Prof. Julie Cumming honoured for graduate teaching excellence

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Professor Julie Cumming, Associate Professor of Music History and Musicology, Interim Dean of the Schulich School of Music, has received the Graduate Faculty Teaching Award (Doctoral-level) 2016-2017  from the Northeastern Association of Graduate Schools (NAGS). The association is comprised of Deans and Associate Deans of graduate studies from universities on the east coast of the US north of Washington DC, within Canada, from  universities in Ontario, Quebec, and the Maritimes.  Membership in NAGS provides a community of Deans and Associate Deans  with a creative forum to address common issues within member institutions relating to graduate study and research. 

Professor Cumming's Graduate Faculty Teaching Award (Doctoral-level) 2016-2017 award recognizes her excellence and creativity in the teaching of graduate students with an emphasis on pedagogy, including classroom-based and/or distance learning instruction. It also considers innovation in graduate curriculum development and implementation.  One example of this is the Cumming-Schubert Research Lab, which she and Professor Peter Schubert established.  The lab is a forum in which supervised or co-supervised graduate students from a wide variety of disciplines ranging from musicology and music theory to English, Art History, Music Technology and Music Performance Masters meet weekly to share challenges and successes.  This interdisciplinary group works diligently on writing and presentation skills and they edit a wide variety of materials as well as critique content and presentation styles for upcoming paper presentations.  In addition the group serves as a sample class for job interviews, and helps beginning students learn about the professional academic path ahead.  The Cumming-Schubert Research Lab parallels the experience that graduate students in the sciences have when they are part of a lab community.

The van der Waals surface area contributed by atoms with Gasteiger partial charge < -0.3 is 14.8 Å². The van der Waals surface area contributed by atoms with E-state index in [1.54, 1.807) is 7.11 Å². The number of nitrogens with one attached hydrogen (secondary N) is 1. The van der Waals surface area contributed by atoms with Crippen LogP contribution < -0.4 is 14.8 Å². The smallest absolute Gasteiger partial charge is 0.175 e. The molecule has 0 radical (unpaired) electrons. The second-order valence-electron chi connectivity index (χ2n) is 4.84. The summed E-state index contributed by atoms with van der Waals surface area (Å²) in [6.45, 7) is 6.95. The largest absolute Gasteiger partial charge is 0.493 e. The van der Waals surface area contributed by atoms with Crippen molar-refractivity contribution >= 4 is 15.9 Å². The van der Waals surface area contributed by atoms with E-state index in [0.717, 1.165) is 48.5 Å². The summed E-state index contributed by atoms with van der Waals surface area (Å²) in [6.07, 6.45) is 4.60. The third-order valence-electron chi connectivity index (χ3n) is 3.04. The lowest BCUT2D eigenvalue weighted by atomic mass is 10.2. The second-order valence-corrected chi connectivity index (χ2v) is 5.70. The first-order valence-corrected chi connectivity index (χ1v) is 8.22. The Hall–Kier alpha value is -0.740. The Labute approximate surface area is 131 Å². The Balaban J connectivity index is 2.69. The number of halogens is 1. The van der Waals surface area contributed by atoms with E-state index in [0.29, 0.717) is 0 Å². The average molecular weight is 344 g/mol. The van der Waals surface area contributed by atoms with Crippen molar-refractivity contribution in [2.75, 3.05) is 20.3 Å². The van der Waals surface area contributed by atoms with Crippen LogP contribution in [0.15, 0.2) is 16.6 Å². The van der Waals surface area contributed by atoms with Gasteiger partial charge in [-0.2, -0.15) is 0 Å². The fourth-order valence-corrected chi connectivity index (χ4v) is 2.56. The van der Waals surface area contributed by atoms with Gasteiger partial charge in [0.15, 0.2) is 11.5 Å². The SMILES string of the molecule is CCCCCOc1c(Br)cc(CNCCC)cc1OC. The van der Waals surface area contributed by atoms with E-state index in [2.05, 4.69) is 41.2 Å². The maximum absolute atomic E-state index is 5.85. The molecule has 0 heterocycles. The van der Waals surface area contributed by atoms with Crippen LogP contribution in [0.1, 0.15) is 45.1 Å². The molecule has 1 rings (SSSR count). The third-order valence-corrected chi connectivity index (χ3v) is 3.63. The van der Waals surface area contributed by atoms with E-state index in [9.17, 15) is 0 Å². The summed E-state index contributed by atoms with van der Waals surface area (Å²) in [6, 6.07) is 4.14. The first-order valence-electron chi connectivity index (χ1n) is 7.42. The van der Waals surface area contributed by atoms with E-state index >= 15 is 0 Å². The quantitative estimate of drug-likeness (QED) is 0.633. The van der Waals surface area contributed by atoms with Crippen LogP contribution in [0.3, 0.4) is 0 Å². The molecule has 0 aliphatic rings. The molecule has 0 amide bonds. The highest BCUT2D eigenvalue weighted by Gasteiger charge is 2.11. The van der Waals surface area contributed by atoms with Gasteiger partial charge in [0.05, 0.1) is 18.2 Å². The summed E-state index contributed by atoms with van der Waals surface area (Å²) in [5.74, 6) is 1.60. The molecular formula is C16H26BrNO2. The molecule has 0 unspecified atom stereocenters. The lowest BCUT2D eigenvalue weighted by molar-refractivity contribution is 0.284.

A devoted and well-loved pedagogue and mentor, Professor Cumming has previously been the recipient of the Schulich School of Music Full-Time Teaching Award (2007) as well as McGill’s David Thomson Award for Excellence in Graduate Teaching and Supervision (2015).  She has supervised PhD dissertations on wind players in Spain c. 1600, early eighteenth-century English theatre music, espionage in Elizabethan England, parody masses, accidentals in fifteenth-century music, sine nomine masses in the fifteenth century, music and the plague in the Renaissance, Attaingnant’s motet prints, Venetian language polyphony, music about music in the Renaissance, the early musical revival, and Renaissance counterpoint treatises. She has supervised MA theses on Hildegard von Bingen, fifteenth-century chansons, Heinrich Biber, Handel's borrowing, madrigal and lute song, Salve regina settings by Galuppi, repetition in the music of Compère, motets on texts from the Song of Songs, Marian motets and confraternities in the early sixteenth century, Ariosto settings from sixteenth-century Verona, and improvised polyphony in Colonial Mexico. "We are tremendously proud of Prof. Cumming and indebted to her this past year for continuing to carry the mission of the faculty forward as our Interim Dean with such distinction," said Prof. Eleanor Stubley, Associate Dean, Graduate Studies.

Her former students and postdocs teach at University of Toronto, University of Aberdeen, Carleton University (Ottawa), Loyola College (Baltimore), University of Utah, and Brandeis University. 

Professor Cumming was nominated for this award by Josephine Nalbantoglu, McGill's Dean of Graduate and Postdoctoral Studies, and received a certificate and cash prize of $1000 at an event held in New York City on Friday, April 7, 2017.